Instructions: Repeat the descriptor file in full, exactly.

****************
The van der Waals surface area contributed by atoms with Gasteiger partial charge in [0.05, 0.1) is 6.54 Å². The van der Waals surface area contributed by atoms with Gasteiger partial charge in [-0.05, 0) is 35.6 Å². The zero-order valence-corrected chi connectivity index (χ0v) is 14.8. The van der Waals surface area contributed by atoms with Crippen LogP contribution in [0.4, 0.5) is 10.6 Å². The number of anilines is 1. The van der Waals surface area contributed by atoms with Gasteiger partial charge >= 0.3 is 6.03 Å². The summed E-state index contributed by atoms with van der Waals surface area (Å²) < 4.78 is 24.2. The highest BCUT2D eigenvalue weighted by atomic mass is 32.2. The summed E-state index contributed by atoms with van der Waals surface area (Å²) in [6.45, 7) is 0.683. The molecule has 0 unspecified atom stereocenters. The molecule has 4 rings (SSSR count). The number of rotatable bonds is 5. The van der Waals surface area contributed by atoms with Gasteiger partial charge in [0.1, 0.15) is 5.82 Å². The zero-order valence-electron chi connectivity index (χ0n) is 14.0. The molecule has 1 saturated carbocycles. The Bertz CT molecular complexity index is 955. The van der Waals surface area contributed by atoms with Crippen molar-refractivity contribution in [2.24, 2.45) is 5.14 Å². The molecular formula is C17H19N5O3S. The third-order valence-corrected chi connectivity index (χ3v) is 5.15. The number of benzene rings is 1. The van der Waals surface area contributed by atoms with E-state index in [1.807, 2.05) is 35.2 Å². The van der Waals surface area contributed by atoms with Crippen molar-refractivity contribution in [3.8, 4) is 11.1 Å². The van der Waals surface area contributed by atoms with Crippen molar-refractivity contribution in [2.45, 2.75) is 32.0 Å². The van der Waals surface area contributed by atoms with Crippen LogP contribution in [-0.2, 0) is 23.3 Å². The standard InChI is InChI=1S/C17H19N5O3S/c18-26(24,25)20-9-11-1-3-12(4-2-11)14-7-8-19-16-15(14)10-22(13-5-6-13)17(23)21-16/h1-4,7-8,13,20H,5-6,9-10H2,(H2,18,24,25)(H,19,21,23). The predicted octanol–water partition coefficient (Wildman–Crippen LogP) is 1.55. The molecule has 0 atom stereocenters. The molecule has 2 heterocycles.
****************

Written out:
The van der Waals surface area contributed by atoms with Gasteiger partial charge in [0.05, 0.1) is 6.54 Å². The van der Waals surface area contributed by atoms with Gasteiger partial charge in [-0.05, 0) is 35.6 Å². The zero-order valence-corrected chi connectivity index (χ0v) is 14.8. The van der Waals surface area contributed by atoms with Crippen LogP contribution in [0.4, 0.5) is 10.6 Å². The number of anilines is 1. The van der Waals surface area contributed by atoms with Gasteiger partial charge >= 0.3 is 6.03 Å². The summed E-state index contributed by atoms with van der Waals surface area (Å²) < 4.78 is 24.2. The highest BCUT2D eigenvalue weighted by atomic mass is 32.2. The summed E-state index contributed by atoms with van der Waals surface area (Å²) in [6.45, 7) is 0.683. The molecule has 0 unspecified atom stereocenters. The molecule has 4 rings (SSSR count). The number of rotatable bonds is 5. The van der Waals surface area contributed by atoms with Gasteiger partial charge in [0.1, 0.15) is 5.82 Å². The zero-order valence-electron chi connectivity index (χ0n) is 14.0. The molecule has 1 saturated carbocycles. The Bertz CT molecular complexity index is 955. The van der Waals surface area contributed by atoms with Crippen molar-refractivity contribution in [2.24, 2.45) is 5.14 Å². The molecular formula is C17H19N5O3S. The third-order valence-corrected chi connectivity index (χ3v) is 5.15. The number of benzene rings is 1. The van der Waals surface area contributed by atoms with E-state index in [1.807, 2.05) is 35.2 Å². The van der Waals surface area contributed by atoms with Crippen molar-refractivity contribution in [3.8, 4) is 11.1 Å². The van der Waals surface area contributed by atoms with Crippen molar-refractivity contribution in [2.45, 2.75) is 32.0 Å². The van der Waals surface area contributed by atoms with Crippen LogP contribution in [-0.2, 0) is 23.3 Å². The standard InChI is InChI=1S/C17H19N5O3S/c18-26(24,25)20-9-11-1-3-12(4-2-11)14-7-8-19-16-15(14)10-22(13-5-6-13)17(23)21-16/h1-4,7-8,13,20H,5-6,9-10H2,(H2,18,24,25)(H,19,21,23). The predicted octanol–water partition coefficient (Wildman–Crippen LogP) is 1.55. The molecule has 0 atom stereocenters. The molecule has 2 heterocycles.